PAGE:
Happy 50th Birthday, Shelby Cobra

50 years ago, the Shelby Cobra made its debut at the New York Auto Show, spawning a rich legacy of American motorsport success, and rampant kit car clones.

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The Cobra And The Cheetah: A Muscle Car Tale (Part Two)

Part One of this piece can be found here.

Were it not for an act of God, the fecklessness of General Motors’ executives and the difference between a self-promoting Texan and a Californian willing to walk away from it all, the many Cobras you see, real and ersatz, would be joined by another predator, Bill Thomas’ Cheetah.

Developed with backdoor assistance from Chevrolet, the Cheetah was the Chevy powered answer to the “Powered by Ford” Cobra. A racing Cheetah was given one of the first Gen IV big block 396 Chevy “rat” motors made. Based around Corvette drivetrain and suspension components, and a not very robust tube frame, the Cheetah was covered in a body that is unforgettable.

Though the Cheetah only competed in a small number of SCCA races, winning 11 events while simultaneously developing a reputation for extreme speed but treacherous handling (caused by the flimsy chassis), its drop dead gorgeous body styling made it instantly memorable. The fact that the Cheetah came out in the mid 1960s, when scale models and slot car racing were hugely popular with teen baby boomers, didn’t hurt the car’s popularity.

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TVR Reborn As AC Cobra Scam Partner

TVR has never been a well-known brand in the United States, where its closest brush with fame was a cameo by a TVR Tuscan in the excrescent JohnTravolta vehicle Swordfish. In the UK, however, the TVR name is as rich in legend as Lotus or Morgan, speaking to a proud history of wild, hairy, fiberglass muscle cars with bizarre styling and even more bizarre handling characteristics. And like most blue-collar, British, backyard shed-based sportscar makers, TVR has not had an easy time of it lately. Having spent ruinous amounts developing an in-house V8 and a derivative straight-six engine under Peter Wheeler’s leadership in the 90s, the company fell on hard times and was bought in 2004 by 24 year-old Russian oligarchlet Alexander Smolensky. Despite promising to keep TVR British, Smolensky broke up the firm, kept the IP and brand rights, and reportedly moved production to Turin. Now, suddenly, Smolensky says he’s bringing TVR back, promising an appearance by an all-new Chevy LS-powered TVR at this summer’s Goodwood Festival of Speed. And yet TVR fans aren’t exactly falling all over themselves with glee… now why would that be?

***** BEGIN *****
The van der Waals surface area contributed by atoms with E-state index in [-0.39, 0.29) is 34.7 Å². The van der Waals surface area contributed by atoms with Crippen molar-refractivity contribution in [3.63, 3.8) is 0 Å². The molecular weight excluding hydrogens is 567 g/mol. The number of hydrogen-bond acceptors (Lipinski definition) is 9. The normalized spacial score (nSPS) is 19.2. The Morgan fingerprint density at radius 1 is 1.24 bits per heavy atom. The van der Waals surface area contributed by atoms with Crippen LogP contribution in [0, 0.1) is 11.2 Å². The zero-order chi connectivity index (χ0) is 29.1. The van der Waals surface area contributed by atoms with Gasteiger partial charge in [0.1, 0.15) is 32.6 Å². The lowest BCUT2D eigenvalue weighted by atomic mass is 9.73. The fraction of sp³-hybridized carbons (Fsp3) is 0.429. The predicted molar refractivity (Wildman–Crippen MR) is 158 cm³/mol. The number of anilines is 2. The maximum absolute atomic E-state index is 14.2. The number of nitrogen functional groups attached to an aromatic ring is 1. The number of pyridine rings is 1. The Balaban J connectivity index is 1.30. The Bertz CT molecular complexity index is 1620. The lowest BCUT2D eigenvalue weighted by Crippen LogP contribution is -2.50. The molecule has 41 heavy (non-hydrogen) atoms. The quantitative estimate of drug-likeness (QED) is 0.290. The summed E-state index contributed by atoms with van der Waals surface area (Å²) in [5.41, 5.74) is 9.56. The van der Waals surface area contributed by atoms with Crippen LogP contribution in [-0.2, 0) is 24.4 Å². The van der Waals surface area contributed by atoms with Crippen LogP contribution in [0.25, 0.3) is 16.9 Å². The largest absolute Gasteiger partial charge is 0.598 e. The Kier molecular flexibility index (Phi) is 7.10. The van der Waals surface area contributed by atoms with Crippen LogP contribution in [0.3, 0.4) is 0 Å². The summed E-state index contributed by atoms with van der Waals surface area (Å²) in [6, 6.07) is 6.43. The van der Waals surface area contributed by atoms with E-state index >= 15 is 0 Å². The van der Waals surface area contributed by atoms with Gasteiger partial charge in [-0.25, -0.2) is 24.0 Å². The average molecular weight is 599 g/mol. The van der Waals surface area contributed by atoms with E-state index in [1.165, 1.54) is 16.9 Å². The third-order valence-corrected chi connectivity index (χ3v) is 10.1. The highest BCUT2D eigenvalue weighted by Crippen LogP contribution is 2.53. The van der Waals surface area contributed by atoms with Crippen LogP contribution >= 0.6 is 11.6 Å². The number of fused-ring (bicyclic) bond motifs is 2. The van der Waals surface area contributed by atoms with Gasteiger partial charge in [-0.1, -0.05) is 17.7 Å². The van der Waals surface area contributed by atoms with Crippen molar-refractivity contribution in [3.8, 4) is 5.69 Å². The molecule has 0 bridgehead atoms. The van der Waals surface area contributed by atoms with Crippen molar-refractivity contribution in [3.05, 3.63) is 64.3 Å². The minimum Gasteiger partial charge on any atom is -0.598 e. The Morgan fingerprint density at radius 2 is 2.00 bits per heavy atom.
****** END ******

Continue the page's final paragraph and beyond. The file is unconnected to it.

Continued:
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What's Wrong With This Picture: AC Cobra Redux Edition
  • Marky S. To: article author: My Pleasure! I just don't want to be seen as a "know-it-all". There is a good detailed article on Wikipedia about the poor Edsel. Many believe that Ford gave up on it too soon, although there are a variety of reasons why Edsel was not popular. It actually sold respectable well, considering that this NEW nameplate was introduced during a Recession.
  • EBFlex "I've only filled the gas tank three times in 2500 miles"Assuming you went from 0 gallons to full (17.2), you have averaged almost 50MPG over those 2500 miles. 50 MPG in a Jeep Wrangler. To all of you EV nut jobs, tell me again how PHEVs are not the absolute best thing to happen to automobiles since the wheel. And tell me how they don't make EVs look like the awful play toys that they are.
  • MRF 95 T-Bird The Buick 215/3.5-liter aluminum V8 was one of GMs great engines. Unfortunately GM being GM in one of their greatest mistakes was selling off the tooling to BL. If they kept it around and improved upon it it would have been a fine motor for their compacts and midsize models through the OPEC oil crisis.
  • Chris P Bacon Not sure why a '21 is getting reviewed, because there have been improvements to the 4xe. I've got a '22 4xe Sahara. May 2022 build in High-Velocity yellow with a soft top. As soon as it was announced I knew I wanted to try it, not for the fuel mileage, but for the technology. I don't have a Level 2 charger, it charges fully overnight on the included Level 1. I see an indicated range of 27 miles regularly. Today it indicated 29 when I unplugged. I've only filled the gas tank three times in 2500 miles, a full charge costs me about $3 based on my current electricity supplier. I don't experience the rough transitions between electric and gas, so maybe Jeep figured it out? It's stupid fast when using all the power off the line. So much so that it will break the rear wheels loose when you stomp on it. I agree that plugin hybrids are the future. I see no need for a pure electric. This is the way to go.
  • RHD The word B R O N C O written in contrasting paint on the dashboard is quite unnecessary. The passenger certainly knows what kind of vehicle he or she is in. That detail is a big fail. The red and white Bronco looks great, especially with tires that have honest-to-goodness sidewalls on them.